The first rule of Mr. Robot club is you don’t talk about Mr. Robot club.
One of the best new shows of late, the exceptional Mr. Robot blends Fight Club anti-consumerism with almost Kubrikian style and Carpenter-esque synth scoring, to great effect.Originally envisioned as a feature film, director, writer and creator Sam Esmail’s 10-episode first season of Mr. Robot has you intrigued by the end of the first scene but hooked by the end of the first episode, charging headlong into the complex life of super-hacker Elliot Anderson (Rami Malek), who has a comparatively normal day-job at a cyber security firm, but spends his nights scouring the web to get to the truth about suspicious individuals who enter the lives of those he knows, and take them down if need be.His anti-consumerism, massively conspiratorial ethics see him drawn to a group of hacktivists led by the charismatic Mr. Robot (Christian Slater), who wants to change the face the of the county by taking down the massive E-Corp (a thinly-veiled Apple), which happens to be the biggest client of the security firm that Elliot works for. But Elliot’s got his own problems – a supposedly under control morphine habit and a litany of psychological disorders which leave him feeling all the more alone in the world, and also leave him prone to delusions.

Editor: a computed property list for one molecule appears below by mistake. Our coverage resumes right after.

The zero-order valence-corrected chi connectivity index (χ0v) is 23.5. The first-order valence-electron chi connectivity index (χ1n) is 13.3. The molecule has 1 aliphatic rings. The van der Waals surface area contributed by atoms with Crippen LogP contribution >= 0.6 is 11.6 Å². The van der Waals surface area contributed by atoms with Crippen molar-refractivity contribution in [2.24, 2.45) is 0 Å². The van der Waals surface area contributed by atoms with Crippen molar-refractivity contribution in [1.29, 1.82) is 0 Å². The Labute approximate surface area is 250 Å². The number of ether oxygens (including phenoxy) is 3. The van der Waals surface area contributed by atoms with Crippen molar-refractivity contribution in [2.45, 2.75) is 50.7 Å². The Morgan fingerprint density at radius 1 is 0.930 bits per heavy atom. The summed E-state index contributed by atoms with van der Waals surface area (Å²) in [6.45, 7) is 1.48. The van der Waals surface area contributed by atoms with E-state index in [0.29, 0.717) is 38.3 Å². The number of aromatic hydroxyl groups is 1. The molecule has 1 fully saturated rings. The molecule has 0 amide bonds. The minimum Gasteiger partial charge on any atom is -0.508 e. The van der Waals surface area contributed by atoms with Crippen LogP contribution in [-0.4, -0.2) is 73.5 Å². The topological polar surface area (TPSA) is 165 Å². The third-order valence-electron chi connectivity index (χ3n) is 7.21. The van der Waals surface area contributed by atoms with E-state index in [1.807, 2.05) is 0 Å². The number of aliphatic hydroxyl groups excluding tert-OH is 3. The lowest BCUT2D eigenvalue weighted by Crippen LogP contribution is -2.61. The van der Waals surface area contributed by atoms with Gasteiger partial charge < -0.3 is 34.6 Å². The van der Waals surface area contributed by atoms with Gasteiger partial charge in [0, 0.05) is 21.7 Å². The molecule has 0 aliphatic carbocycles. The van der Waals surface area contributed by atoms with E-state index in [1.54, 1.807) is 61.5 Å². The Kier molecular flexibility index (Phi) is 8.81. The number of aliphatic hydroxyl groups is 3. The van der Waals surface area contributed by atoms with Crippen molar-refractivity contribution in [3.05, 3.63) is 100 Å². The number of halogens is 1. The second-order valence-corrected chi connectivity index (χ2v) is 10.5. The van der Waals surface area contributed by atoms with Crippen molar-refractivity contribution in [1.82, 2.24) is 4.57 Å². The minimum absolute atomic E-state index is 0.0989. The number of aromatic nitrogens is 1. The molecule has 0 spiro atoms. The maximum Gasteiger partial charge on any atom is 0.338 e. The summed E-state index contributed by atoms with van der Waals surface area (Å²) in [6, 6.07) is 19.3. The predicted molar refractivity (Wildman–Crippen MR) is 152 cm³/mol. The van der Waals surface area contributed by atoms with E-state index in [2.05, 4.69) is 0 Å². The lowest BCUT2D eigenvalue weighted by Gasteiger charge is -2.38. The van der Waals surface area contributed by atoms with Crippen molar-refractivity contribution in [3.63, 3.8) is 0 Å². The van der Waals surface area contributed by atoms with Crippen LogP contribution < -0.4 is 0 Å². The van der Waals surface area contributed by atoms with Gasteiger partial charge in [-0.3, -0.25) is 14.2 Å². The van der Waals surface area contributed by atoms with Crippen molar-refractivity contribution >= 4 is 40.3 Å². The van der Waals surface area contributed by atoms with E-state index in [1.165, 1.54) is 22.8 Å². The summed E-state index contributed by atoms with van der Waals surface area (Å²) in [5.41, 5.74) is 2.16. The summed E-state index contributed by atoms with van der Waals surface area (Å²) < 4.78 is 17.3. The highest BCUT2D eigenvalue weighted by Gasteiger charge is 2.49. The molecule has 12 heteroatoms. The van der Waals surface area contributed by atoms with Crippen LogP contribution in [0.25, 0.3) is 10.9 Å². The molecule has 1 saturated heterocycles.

With a protagonist whose internal monologue evokes Taxi Driver’s Travis Bickle and a villain who seems to aspire to be Patrick Bateman’s American Psycho, ultimately Mr. Robot owes the greatest debt to the aforementioned Fight Club.
Its quirky style and atypical setting, however, gives it an unusual flavour, with a striking visual flair that has a Kubrikian feel and is undoubtedly informed by the fact that the pilot was directed by the original (and superior) The Girl with the Dragon Tattoo’s Niels Arden Oplev, despite the fact that Esmail himself helms the majority of the rest of the episodes; as well as a highly unusual 80s synth-inspired score that mixes a Carpenter-esque vibe with more modern electronic beats to great effect and makes you feel like you’re watching some kind of sci-fi flick, and not an expertly crafted psychological drama. It’s this confluence of exceptional ingredients that, despite the overt referencing of several classic films, leaves Mr. Robot with a unique and compelling slant. Utterly unmissable.
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